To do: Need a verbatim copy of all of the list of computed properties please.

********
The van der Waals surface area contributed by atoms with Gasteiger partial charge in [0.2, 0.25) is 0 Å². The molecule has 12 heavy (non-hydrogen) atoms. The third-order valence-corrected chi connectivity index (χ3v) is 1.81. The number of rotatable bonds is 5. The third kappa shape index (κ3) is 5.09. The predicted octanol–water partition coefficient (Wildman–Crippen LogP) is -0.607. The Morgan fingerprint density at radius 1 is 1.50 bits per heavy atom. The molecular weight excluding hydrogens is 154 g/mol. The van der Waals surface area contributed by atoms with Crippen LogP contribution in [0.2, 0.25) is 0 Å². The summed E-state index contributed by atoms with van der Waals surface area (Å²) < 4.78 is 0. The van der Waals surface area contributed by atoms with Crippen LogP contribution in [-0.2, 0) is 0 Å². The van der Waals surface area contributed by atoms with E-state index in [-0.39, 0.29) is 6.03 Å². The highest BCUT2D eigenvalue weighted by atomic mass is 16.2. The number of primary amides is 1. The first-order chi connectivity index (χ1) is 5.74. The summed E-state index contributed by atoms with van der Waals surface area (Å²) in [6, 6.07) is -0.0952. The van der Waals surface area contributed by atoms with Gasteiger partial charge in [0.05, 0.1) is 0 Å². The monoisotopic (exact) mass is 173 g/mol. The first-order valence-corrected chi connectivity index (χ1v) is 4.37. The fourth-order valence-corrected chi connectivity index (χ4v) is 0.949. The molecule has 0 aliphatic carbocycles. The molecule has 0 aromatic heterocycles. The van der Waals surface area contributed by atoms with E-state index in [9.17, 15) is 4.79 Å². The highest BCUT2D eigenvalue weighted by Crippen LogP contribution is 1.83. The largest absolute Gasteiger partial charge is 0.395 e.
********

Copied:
The van der Waals surface area contributed by atoms with Gasteiger partial charge in [0.2, 0.25) is 0 Å². The molecule has 12 heavy (non-hydrogen) atoms. The third-order valence-corrected chi connectivity index (χ3v) is 1.81. The number of rotatable bonds is 5. The third kappa shape index (κ3) is 5.09. The predicted octanol–water partition coefficient (Wildman–Crippen LogP) is -0.607. The Morgan fingerprint density at radius 1 is 1.50 bits per heavy atom. The molecular weight excluding hydrogens is 154 g/mol. The van der Waals surface area contributed by atoms with Crippen LogP contribution in [0.2, 0.25) is 0 Å². The summed E-state index contributed by atoms with van der Waals surface area (Å²) < 4.78 is 0. The van der Waals surface area contributed by atoms with Crippen LogP contribution in [-0.2, 0) is 0 Å². The van der Waals surface area contributed by atoms with E-state index in [-0.39, 0.29) is 6.03 Å². The highest BCUT2D eigenvalue weighted by atomic mass is 16.2. The number of primary amides is 1. The first-order chi connectivity index (χ1) is 5.74. The summed E-state index contributed by atoms with van der Waals surface area (Å²) in [6, 6.07) is -0.0952. The van der Waals surface area contributed by atoms with Gasteiger partial charge in [0.05, 0.1) is 0 Å². The monoisotopic (exact) mass is 173 g/mol. The first-order valence-corrected chi connectivity index (χ1v) is 4.37. The fourth-order valence-corrected chi connectivity index (χ4v) is 0.949. The molecule has 0 aliphatic carbocycles. The molecule has 0 aromatic heterocycles. The van der Waals surface area contributed by atoms with E-state index in [9.17, 15) is 4.79 Å². The highest BCUT2D eigenvalue weighted by Crippen LogP contribution is 1.83. The largest absolute Gasteiger partial charge is 0.395 e.